On these heaths large quantities of white clay are dug
"'Why, sir,' said I, 'do you call that incredible which you know, or think you know, to be true?'
"'Because,' said he, 'I cannot prove it by any external evidence; and I know too well the laws of demonstration to think that my conviction ought to influence another, who cannot, like me, be conscious of its force. I therefore shall not attempt to gain credit by disputation. It is sufficient that I feel this power that I have long possessed, and every day exerted it. But the life of man is short; the infirmities of age increase upon me, and the time will soon come when the regulator of the year must mingle with the dust. The care of appointing a successor has long disturbed me; the night and the day have been spent in comparisons of all the characters which have come to my knowledge, and I have yet found none so worthy as thyself.'"
CHAPTER XLIII - THE ASTRONOMER LEAVES IMLAC HIS DIRECTIONS.
"'HEAR, therefore, what I shall impart with attention, such as the welfare of a world requires. If the task of a king be considered as difficult, who has the care only of a few millions, to whom he cannot do much good or harm, what must be the anxiety of him on whom depends the action of the elements and the great gifts of light and heat? Hear me, therefore, with attention.
"'I have diligently considered the position of the earth and sun, and formed innumerable schemes, in which I changed their situation. I have sometimes turned aside the axis of the earth, and sometimes varied the ecliptic of the sun, but I have found it impossible to make a disposition by which the world may be advantaged; what one region gains another loses by an imaginable alteration, even without considering the distant parts of the solar system with which we are acquainted. Do not, therefore, in thy administration of the year, indulge thy pride by innovation; do not please thyself with thinking that thou canst make thyself renowned to all future ages by disordering the seasons. The memory of mischief is no desirable fame. Much less will it become thee to let kindness or interest prevail. Never rob other countries of rain to pour it on thine own. For us the Nile is sufficient.'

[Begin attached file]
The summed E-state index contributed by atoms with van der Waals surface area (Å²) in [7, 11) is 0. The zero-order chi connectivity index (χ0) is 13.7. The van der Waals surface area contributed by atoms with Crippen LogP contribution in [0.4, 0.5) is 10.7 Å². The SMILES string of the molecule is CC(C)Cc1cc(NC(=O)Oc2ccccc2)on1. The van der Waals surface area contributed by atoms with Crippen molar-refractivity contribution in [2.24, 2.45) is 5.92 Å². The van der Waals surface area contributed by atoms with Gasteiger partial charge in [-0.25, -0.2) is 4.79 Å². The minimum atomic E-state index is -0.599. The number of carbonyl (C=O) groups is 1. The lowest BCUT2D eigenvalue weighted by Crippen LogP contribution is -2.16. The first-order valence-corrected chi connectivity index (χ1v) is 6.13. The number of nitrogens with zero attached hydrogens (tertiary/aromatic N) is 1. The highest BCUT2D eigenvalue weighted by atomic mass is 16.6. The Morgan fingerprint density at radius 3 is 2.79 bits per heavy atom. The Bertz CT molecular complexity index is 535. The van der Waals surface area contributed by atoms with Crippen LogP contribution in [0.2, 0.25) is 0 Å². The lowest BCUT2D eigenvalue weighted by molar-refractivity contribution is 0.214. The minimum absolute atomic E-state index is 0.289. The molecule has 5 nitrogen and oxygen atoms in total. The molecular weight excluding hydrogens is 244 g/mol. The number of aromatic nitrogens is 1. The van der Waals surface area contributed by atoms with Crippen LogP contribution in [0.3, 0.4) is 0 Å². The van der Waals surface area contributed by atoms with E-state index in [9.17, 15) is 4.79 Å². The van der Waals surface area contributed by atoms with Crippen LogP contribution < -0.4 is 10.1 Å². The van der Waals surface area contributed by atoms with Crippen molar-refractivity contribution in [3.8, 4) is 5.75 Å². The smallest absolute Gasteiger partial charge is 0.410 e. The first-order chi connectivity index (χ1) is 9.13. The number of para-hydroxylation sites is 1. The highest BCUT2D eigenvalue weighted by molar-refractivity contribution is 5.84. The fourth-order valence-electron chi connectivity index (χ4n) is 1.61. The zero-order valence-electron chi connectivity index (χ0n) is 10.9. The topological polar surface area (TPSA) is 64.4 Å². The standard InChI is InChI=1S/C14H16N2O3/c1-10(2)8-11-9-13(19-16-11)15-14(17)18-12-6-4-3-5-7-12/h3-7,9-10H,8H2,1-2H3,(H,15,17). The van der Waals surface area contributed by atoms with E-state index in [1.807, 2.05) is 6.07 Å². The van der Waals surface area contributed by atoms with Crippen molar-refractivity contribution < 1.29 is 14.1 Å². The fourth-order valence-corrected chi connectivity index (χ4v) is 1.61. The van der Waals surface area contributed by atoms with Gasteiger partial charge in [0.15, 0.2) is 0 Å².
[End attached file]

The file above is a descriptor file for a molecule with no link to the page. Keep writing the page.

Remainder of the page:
"I promised that when I possessed the power I would use it with inflexible integrity; and he dismissed me, pressing my hand. 'My heart,' said he, 'will be now at rest, and my benevolence will no more destroy my quiet; I have found a man of wisdom and virtue, to whom I can cheerfully bequeath the inheritance of the sun.'"
The Prince heard this narration with very serious regard; but the Princess smiled, and Pekuah convulsed herself with laughter. "Ladies," said Imlac, "to mock the heaviest of human afflictions is neither charitable nor wise. Few can attain this man's knowledge and few practise his virtues, but all may suffer his calamity. Of the uncertainties of our present state, the most dreadful and alarming is the uncertain continuance of reason."
The Princess was recollected, and the favourite was abashed. Rasselas, more deeply affected, inquired of Imlac whether he thought such maladies of the mind frequent, and how they were contracted.